Hanukkah is known as the “festival of light” because of the miracle that occurred in the Holy Temple after defeating the Greeks way back when. There was only enough oil to light the menorah in the Temple for one night but it miraculously lasted eight nights instead. And so to commemorate the miracle, Jews all around the world celebrate by lighting their own menorahs and eating foods fried in oil. With Hanukkah kicking off yesterday, here are five ciders to accompany those latkes and jelly-filled doughnuts you’re scarfing down.
Bay Brut | Golden State Cider | Sebastopol, CA
A nice rustic and unfiltered dry cider that is packaged in cans, this drink is ideal for one of the more laid back nights of the long holiday when you’re all lounging around. It’s simple but it does it well which is why you should grab a can of this as you wait for dinner to be prepared.
Lapinette | Virtue Cider | Fennville, MI
This homage to a Norman-style cidre is aged for months in wine barrels. The result is a dry cider perfect to contrast the fried oily goodness from all those potato cakes you’ve been plowing through. The Michigan cidery takes notes from the OG cidermakers of England and France in all of its ciders but this one stands out with hints of floral and a bit of farmhouse funk.
Wild Fermented Cider | Dragon’s Head Cider | Vashon Island, WA
This farmhouse style cider will go swimmingly with your houmemade challah. While still a fairly dry cider, this drink has a nice mild sourness to it and a bit of funk. Dragon’s Head Cider does it all on its island farm in Washington State, from growing and harvesting the apples to bottling the cider. The subtle fruitiness of this cider will make that braided bread even tastier.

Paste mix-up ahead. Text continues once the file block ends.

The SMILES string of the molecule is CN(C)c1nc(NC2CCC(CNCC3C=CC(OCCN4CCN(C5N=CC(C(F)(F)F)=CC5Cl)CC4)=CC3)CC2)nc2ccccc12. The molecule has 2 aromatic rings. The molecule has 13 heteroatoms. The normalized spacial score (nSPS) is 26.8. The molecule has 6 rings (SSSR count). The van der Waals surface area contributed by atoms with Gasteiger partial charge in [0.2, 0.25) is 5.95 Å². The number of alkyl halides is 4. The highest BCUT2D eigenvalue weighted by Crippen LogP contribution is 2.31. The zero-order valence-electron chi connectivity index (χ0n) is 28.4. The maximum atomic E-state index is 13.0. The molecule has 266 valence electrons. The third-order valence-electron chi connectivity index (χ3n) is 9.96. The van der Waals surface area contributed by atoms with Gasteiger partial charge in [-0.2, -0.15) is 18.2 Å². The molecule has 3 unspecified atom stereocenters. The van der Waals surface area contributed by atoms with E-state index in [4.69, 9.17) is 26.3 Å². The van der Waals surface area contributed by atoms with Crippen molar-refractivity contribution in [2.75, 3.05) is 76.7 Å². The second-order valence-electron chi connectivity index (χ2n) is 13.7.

Pinot N’arlet | Ploughman Cider | Aspers, PA
If you were wanting something a little different then look at Ploughman’s Pinot N’arlet, a cider in which the Pennsylvania cidery uses a batch of Pinot Noir grapes from their neighbors to macerate with the apple juice. A wild-fermented mix of Macoun and Arlet apples are aged on the skins of the grapes and make for a pretty blushed-colored drink. Serve yourself a healthy helping of brisket with a glass of this.
Cidre Bouche Brud de Normandie | Etienne Dupont | Normandy, France
Here’s a cider that will work great for a night of eating and celebrating. This French cider is bubbly and has a low alcohol content which means you can sip this all night long. From the main course to dessert (maybe some apple pie?), a glass of this will go with it all. It has Champagne vibes but with an intense tart apple taste, making it perfect for the festive holiday.